Tuesday, April 19, 2011

Making what is "good" v. making what sells.

Every day, I face the same dilemma. Should I make what people want? Or make what I know will sell? Or should I make what I know is good, even if it doesn't sell? Or both? I am sure you know what I'm talking about, no matter what line of work you are in.

Well, here is what it is like as a yarn designer: I learned years ago which gauges and color combinations sell the best. If I want to have a more lucrative business, I will stick with purples, teals and greens. People scarf those up in a heartbeat.

But in my heart, I know that the average yarn buyer does not necessarily look good in purple. It takes a certain complexion and hair color range to wear it, e.g.: Women of Color or Caucasian brunettes with brown eyes and dark hair.

A pale blonde, on the other hand, does not really wear purple well; purple wears her. A pale blonde often looks outstanding in peach. But peach yarn is the kiss of death. I have made peach color combinations that took over a year to sell out.

And peach is far from being the least popular. Pastels in general do not sell as quickly as bright colors. Gray is worse. I have a wool blend yarn called Paiolo that I think is to die for, but it is gray and copper, so it sells slowly. And gray is nothing--NOTHING--compared to maroon and navy. I rue the day I created a maroon, navy, silver yarn that echoed the New England Patriots colors. It was a stunning, dramatic yarn but took three years to sell.

I know I cannot change the buying public. But I wish I could hold little workshops and show people which colors work best with their coloring and which fibers work best for certain applications. That fuzzy purple acrylic from Walmart may be easy on the wallet, but it will look very cheap worked up as a child's sweater and will start pilling after a few washes. It's not a bargain. I have non-fuzzy acrylic strands in my yarn studio that do not pill and add strength to any garment. I'm sure I repel the purists by using it, but I know that when I mix it with cotton, it makes the yarn easier to knit, whereas 100% cotton yarn can be so stiff, it makes your hands ache. And when mixed with wool, it adds strength.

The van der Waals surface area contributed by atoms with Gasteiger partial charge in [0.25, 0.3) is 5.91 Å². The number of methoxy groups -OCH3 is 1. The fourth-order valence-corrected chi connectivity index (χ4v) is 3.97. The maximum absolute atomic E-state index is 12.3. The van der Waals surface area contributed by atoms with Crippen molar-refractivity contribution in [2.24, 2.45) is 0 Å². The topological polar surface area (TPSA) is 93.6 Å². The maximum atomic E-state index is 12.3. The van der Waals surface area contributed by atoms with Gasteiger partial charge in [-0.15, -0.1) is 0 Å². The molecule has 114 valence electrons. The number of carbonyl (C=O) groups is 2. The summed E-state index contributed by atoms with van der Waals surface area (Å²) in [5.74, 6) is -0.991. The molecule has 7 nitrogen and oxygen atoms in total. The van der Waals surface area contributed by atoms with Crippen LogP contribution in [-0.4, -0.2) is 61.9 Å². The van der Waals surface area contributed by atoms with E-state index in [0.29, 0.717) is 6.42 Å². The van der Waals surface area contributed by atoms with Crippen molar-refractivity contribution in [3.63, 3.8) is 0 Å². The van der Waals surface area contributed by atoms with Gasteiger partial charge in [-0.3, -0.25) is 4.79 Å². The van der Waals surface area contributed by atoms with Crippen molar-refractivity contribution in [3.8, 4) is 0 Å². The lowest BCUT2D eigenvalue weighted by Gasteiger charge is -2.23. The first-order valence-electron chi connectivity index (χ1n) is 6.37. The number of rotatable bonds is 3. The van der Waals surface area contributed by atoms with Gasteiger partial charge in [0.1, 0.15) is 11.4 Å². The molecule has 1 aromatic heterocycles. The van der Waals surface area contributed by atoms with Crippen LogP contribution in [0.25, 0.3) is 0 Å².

Sorry, I digress. I was talking about color.

Chinchilla, the yarn at the top and bottom of this post, is a great example of what I mean. I put a lot of thought into it. I used gray, beige, taupe and ivory to give it lots of texture and depth. The gray or beige alone would have been boring, but the two together, especially with the multi-color beige/tan strand I used, make it a fascinating yarn. I put a thin green rayon in there for pizazz, without disrupting the overall muted quality. The ivory is an odd crinkly wool that gives the yarn a bit of fluffy excitement without going overboard into a chunky, mohair fluff extravaganza which is unflattering in a sweater--although fluffy can be very nice in a hat. Chinchilla could be stunning on a man or woman with graying hair or anyone with muted coloring. It's also a classic, dignified, sophisticated palette. But it's going to languish in my shop for some time, I feel sure, since it isn't a neon shade of purple that makes your jaw drop and your heart pound.

What about you? What do you make that you know in your heart is wonderful, high quality and right for so many people, but will largely go unnoticed? Comments welcome on Facebook.

dj runnels
Life's an Expedition

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